Our children are growing up and growing old. As fun as it was to watch them as infants and sweet young children, we have to accept the fact that our children are maturing and will age. My son is on the brink of becoming a teen. What I have spent the past three years doing is asking myself what kind of quality of life and standard of living I want my son to have when he is grown up.
Part of the reason for my unusual point of view in this blog is an attitude driven by the idea that I want my son and everyone who is disabled to live as autonomously as possible. I want my son and all his peers to experience the best quality of life they can. I want my son and his peers to have the opportunities to succeed and excel in life without losing health benefits, food stamps, and other supports that sustain them. I want my son to be completely included in our community and respected in society as he is. I want my family to understand that my son's future should not be tied to anyone else's. The world should be such that he can live his life without feeling he needs me to be alive to live it with joy. No one, not even his mother, should make him feel dependent. He should feel empowered.
This attitude is why, when being asked something by Landon Bryce one day a long while ago, I was unable to answer. It had to do with whether I considered myself an autism parent blogger. I really dislike the term "Autism Mommy Blogger". I didn't want to be called that. Because it is used in a derogatory way, to diminish the women blogging. The majority of these women are highly educated authors, journalists and career women who made life changing decisions to be there for their autistic children. Others are dedicated stay at home parents who are self taught advocates for their own kids. None deserve to be marginalized because thousands of other parents read what they write and hold it in higher regard than someone with a background in journalism or science who is not autistic, or has not parented an autistic child. But facing this question from Landon, I could not put this all into words. I could only say, that I did not want that label. I did not want my son to be diminished by my blogging about him. And not all mom bloggers understand that attitude or care. Some are destructive of their children in their blogging and I did not want to be part of that either.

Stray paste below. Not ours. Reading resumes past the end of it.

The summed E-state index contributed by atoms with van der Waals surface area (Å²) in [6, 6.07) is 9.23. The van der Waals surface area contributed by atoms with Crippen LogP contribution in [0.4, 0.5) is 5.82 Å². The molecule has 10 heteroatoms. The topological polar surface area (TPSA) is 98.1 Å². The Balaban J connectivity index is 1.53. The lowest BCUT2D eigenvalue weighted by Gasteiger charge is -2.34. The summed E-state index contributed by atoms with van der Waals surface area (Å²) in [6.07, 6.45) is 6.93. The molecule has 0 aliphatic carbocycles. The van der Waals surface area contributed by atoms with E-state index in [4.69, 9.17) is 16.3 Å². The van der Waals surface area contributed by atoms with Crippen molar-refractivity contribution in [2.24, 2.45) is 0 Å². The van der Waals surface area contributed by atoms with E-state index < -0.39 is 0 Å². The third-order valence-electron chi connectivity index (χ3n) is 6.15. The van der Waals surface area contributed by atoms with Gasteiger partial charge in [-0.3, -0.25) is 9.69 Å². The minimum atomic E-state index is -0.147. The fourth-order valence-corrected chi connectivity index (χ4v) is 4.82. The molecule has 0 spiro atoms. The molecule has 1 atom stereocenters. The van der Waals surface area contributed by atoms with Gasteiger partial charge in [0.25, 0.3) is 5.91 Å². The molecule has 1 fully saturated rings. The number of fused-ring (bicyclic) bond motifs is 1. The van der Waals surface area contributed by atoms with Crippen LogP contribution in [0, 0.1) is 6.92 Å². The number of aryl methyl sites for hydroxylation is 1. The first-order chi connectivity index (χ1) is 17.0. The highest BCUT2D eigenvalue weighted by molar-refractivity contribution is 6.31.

So understand that blogging was something I started to help gain a voice for what I thought my son and his nonspeaking autistic peers deserved for their future as adults. I don't believe a goal of living above the poverty line is an unreasonable goal. I don't think living autonomously is an extreme goal for a nonspeaking autistic person either. In fact I know nonspeaking autistic adults who do live autonomously in their own homes. So the question was how could I write to explain this to other parents? How could I make them understand that the rhetoric they have been given all their lives, that they must somehow survive beyond all hope and be healthy because their lifework is now to be a caregiver for their nonspeaking autistic child for as long as that child is alive is a recipe for disaster? How do I make other mothers see that there is a better future for their children that does not necessarily include them? Because once the problem is defined properly, it can be solved. Autism parents are determined, tough, patient, and focused people. Imagine if all these characteristics were bent towards finding a solution to the problem of where their children could live out their lives autonomously and how to keep them living a good quality of life. I felt that if I could accomplish that change in thought process and attitude, all our children would be safer, happier, and included in their own lives. Parents would be relieved, less stressful about the future, happier now.